Yarger trained for three years in the Broadway League’s Producer Development Program, completed the Commercial Theater Institute's Producing Three-Day Training and produced a one-woman musical about Mary Magdalene that toured nationally and closed with an off-Broadway run.

She was a Fellow at the National Critics Institute at the O'Neill Theater Center in Waterford, CT. She writes reviews of Broadway and off-Broadway theater (the only ones you can find in the US with an added Christian perspective) at http://reflectionsinthelight.blogspot.com/.

She is editor of The Connecticut Arts Connection (http://ctarts.blogspot.com), an award-winning website featuring theater and arts news for the state. She is a contributing editor for BroadwayWorld.com and is a theater reviewer for the Manchester Journal-Inquirer. She previously served as Connecticut theater editor for CurtainUp.com and as Connecticut and New York reviewer for American Theater Web.

Yarger is a book reviewer for Publishers Weekly and freelances for other sites. She is a member of the National Book Critics Circle.

She is a freelance writer and playwright and member of The Drama Desk, The Outer Critics Circle, The American Theater Critics Association and The League of Professional Theatre Women. She served as a judge for the SDX Awards presented by the Society of Professional Journalists. She also is a member of the Connecticut Critics Circle and the CT Press Club.

A former newspaper editor and graduate of the University of Missouri’s School of Journalism, Yarger also worked in arts management for the Bushnell Center for the Performing Arts, the Hartford Symphony Orchestra and served for nine years as the Executive Director of Masterwork Productions, Inc. She lives with her husband in West Granby, CT. They have two adult children.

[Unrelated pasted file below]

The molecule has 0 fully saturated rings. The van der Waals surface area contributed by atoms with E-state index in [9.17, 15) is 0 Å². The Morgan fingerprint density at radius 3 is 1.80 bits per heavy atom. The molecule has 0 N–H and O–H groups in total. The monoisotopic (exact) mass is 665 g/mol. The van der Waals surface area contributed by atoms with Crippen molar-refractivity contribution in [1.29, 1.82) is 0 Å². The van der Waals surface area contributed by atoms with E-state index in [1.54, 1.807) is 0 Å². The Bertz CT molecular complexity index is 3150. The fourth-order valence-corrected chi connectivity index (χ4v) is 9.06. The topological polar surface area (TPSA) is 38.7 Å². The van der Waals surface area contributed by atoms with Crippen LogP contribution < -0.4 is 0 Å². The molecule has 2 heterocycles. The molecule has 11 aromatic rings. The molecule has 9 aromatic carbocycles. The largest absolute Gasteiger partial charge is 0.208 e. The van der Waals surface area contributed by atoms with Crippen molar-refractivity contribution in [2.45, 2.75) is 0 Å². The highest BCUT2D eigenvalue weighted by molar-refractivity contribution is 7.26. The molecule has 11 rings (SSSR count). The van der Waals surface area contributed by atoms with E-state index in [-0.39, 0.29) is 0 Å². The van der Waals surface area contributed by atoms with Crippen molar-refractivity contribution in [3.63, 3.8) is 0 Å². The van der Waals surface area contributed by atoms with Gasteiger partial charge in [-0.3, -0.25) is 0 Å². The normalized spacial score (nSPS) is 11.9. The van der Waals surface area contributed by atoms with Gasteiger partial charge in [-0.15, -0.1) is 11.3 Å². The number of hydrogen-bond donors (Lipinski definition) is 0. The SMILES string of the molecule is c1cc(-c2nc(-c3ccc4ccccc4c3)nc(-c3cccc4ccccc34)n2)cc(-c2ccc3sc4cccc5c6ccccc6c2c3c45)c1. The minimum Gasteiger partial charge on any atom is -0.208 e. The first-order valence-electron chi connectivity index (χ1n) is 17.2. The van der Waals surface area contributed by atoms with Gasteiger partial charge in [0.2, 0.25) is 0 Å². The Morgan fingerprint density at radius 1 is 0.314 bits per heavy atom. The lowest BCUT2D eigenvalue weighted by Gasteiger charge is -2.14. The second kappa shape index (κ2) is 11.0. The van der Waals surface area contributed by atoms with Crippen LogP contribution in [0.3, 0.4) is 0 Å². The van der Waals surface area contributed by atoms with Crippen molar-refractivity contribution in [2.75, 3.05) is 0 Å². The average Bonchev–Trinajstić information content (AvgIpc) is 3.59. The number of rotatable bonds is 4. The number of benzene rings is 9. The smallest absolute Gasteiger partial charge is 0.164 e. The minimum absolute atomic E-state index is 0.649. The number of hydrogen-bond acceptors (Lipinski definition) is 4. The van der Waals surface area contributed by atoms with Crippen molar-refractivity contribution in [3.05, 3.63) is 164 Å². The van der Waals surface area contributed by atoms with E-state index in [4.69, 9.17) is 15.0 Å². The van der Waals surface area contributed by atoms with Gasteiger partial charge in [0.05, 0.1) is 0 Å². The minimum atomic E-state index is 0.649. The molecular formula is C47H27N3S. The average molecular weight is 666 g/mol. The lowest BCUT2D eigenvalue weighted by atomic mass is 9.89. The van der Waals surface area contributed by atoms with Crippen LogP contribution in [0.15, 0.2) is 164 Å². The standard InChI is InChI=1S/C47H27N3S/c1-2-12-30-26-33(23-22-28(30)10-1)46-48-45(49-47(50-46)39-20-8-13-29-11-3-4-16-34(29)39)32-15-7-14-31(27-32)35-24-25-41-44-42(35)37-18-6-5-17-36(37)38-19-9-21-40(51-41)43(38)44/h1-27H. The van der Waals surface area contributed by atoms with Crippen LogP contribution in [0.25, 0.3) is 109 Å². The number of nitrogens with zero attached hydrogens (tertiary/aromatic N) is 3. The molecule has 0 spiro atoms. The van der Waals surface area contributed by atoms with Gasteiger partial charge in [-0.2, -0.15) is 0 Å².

Copyright

All material is copyright 2008- 2017 by Lauren Yarger. Reviews and articles may not be reprinted without permission. Contact reflectionsinthelight@gmail.com

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Key to Content Notes:

God's name taken in vain -- means God or Jesus is used in dialogue without speaking directly to or about them.

Language -- means some curse words are used. "Minor" usually means the words are not too strong or that it only occurs once or twice throughout the show.

Strong Language -- means some of the more heavy duty curse words are used.

Nudity -- means a man or woman's backside, a man's lower front or a woman's front are revealed.

Scantily clad -- means actors' private areas are technically covered, but I can see a lot of them.

Sexual Language -- means the dialogue contains sexually explicit language but there's no action.

Sexual Activity -- means a man and woman are performing sexual acts.

Adultery -- Means a married man or woman is involved sexually with someone besides their spouse. If this is depicted with sexual acts on stage, the list would include "sexual activity" as well.

Sex Outside of Marriage -- means a man and woman are involved sexually without being married. If this is depicted sexually on stage, the list would include "sexual activity" as well.

Homosexuality -- means this is in the show, but not physically depicted.

Homosexual activity -- means two persons of the same sex are embracing/kissing. If they do more than that, the list would include "sexual activity" as well.

Cross Dresser -- Means someone is dressing as the opposite sex. If they do more than that on stage the listing would include the corresponding "sexual activity" and/or "homosexual activity" as well.

Cross Gender -- A man is playing a female part or a woman is playing a man's part.

Suggestive Dancing -- means dancing contains sexually suggestive moves.

Derogatory (category added Fall 2012) Language or circumstances where women are referred to or treated in a negative and demeaning manner.

Other content matters such as torture, suicide or rape will be noted, with details revealed only as necessary in the review itself.

The term "throughout" added to any of the above means it happens many times throughout the show.

Reviewing Policy

I receive free seats to Broadway and Off-Broadway shows made available to all voting members of the Outer Critics Circle and The Drama Desk, the two professional critics organizations with journalists covering NY theater. Journalistically, I provide an unbiased review and am under no obligation to make positive statements. Sometimes shows do not make tickets available to reviewers. If these are shows my readers want to know about (I review all Broadway shows and pertinent Off-Broadway shows), I will purchase a ticket. If a personal friend is involved in a production, I'll let you know, but it won't influence a review. If I feel there is a conflict, I won't review their portion of the production.